Male coalitions and female behaviour affect male mating success independent of dominance rank and female receptive synchrony in wild Barbary macaques

Young, C. and Hahndel, S. and Majolo, Bonaventura and Schulke, O. and Ostner, J. (2013) Male coalitions and female behaviour affect male mating success independent of dominance rank and female receptive synchrony in wild Barbary macaques. Behavioral Ecology and Sociobiology . pp. 1665-1677. ISSN 0340-5443

Full content URL: http://dx.doi.org/10.1007/s00265-013-1577-7

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Item Type:Article
Item Status:Live Archive

Abstract

Dominant mammalian males should gain a reproductive advantage due to their greater fighting abilities. However, the extent to which they can monopolise access to females varies across species. In primates and recently other mammalian species, the Priority of Access (PoA) model is commonly used to measure the degree to which male rank and female receptive synchrony affect mating skew. Few studies have examined the factors which lead to deviations from the expectations of the model. Here, we investigate male mating skew in wild Barbary macaques (Macaca sylvanus). We examined four of the main factors which affect male mating success: the roles of male rank, female receptive synchrony, coalitionary activity and female behaviour. We found that male mating was skewed up the hierarchy, but there was a large deviation from the PoA model's expectations with high-ranked males not gaining as big a share as expected. Females frequently initiated sexual encounters, predominantly with mid-ranked males, increasing their mating success. Male coalitionary activity independently increased mating success. Frequent associations with females were costly to males as they were the targets of bridging coalitions, decreasing future mating opportunities for the targets. High-ranking males did not increase their mating success directly through bridging coalitions but acted to dilute the effects of female behaviour. By examining different factors affecting mating skew, we are able to show that alternative male and female mating strategies are effective in reducing the monopolisation potential of the dominant male. © 2013 Springer-Verlag Berlin Heidelberg.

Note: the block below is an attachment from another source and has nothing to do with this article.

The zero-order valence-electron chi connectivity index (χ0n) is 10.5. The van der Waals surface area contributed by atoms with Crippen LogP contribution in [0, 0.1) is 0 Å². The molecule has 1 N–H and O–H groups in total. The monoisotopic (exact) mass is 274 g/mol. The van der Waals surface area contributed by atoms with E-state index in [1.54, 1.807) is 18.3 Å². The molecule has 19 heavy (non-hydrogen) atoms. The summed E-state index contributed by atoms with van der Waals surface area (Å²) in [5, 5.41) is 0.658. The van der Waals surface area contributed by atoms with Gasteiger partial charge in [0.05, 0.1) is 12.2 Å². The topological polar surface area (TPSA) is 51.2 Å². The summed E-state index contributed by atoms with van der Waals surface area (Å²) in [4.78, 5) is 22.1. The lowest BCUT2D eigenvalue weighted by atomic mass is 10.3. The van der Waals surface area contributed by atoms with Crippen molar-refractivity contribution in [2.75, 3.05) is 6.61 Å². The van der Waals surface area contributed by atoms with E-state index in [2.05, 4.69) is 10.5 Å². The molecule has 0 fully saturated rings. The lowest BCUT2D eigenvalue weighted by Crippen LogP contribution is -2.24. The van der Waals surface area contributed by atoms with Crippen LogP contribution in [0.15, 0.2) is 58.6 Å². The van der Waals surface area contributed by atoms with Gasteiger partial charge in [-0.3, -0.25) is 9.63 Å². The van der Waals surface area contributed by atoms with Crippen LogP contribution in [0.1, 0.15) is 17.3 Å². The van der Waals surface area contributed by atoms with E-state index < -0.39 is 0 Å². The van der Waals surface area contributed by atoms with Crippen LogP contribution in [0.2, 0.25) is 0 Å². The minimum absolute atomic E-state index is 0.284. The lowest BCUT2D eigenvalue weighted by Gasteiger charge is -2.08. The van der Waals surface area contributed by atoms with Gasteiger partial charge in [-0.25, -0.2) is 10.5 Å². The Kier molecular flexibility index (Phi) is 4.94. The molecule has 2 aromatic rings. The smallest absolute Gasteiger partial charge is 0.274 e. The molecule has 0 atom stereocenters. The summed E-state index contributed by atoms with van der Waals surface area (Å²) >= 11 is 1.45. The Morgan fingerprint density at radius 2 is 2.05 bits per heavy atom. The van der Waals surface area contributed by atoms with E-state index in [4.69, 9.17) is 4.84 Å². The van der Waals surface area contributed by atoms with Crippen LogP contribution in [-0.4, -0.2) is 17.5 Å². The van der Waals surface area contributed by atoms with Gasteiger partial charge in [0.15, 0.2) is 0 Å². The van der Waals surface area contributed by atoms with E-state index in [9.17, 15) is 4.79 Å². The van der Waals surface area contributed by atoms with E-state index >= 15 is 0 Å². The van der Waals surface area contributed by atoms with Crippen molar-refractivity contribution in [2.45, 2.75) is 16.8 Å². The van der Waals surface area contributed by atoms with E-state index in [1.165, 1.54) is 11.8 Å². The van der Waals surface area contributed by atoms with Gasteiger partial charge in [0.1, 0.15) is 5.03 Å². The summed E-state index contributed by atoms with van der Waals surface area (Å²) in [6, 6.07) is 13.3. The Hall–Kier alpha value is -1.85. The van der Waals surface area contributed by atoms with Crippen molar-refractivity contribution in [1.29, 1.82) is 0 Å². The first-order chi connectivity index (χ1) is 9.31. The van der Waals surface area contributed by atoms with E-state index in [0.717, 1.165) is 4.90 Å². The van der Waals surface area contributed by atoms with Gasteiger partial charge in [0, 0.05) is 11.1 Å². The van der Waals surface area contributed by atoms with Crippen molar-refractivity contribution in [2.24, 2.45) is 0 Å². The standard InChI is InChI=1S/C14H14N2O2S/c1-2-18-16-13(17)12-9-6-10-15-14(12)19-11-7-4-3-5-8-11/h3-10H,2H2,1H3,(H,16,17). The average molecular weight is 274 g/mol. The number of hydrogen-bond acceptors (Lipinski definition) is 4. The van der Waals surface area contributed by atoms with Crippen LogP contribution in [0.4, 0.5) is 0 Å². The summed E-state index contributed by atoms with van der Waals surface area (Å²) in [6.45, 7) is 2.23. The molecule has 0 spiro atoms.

Keywords:Coalition, Female mate choice, Macaca sylvanus, Mating skew, Priority of Access model, Reproductive strategies
Subjects:D Veterinary Sciences, Agriculture and related subjects > D300 Animal Science
Divisions:College of Science > School of Life Sciences
ID Code:11576
Deposited On:19 Sep 2013 11:43

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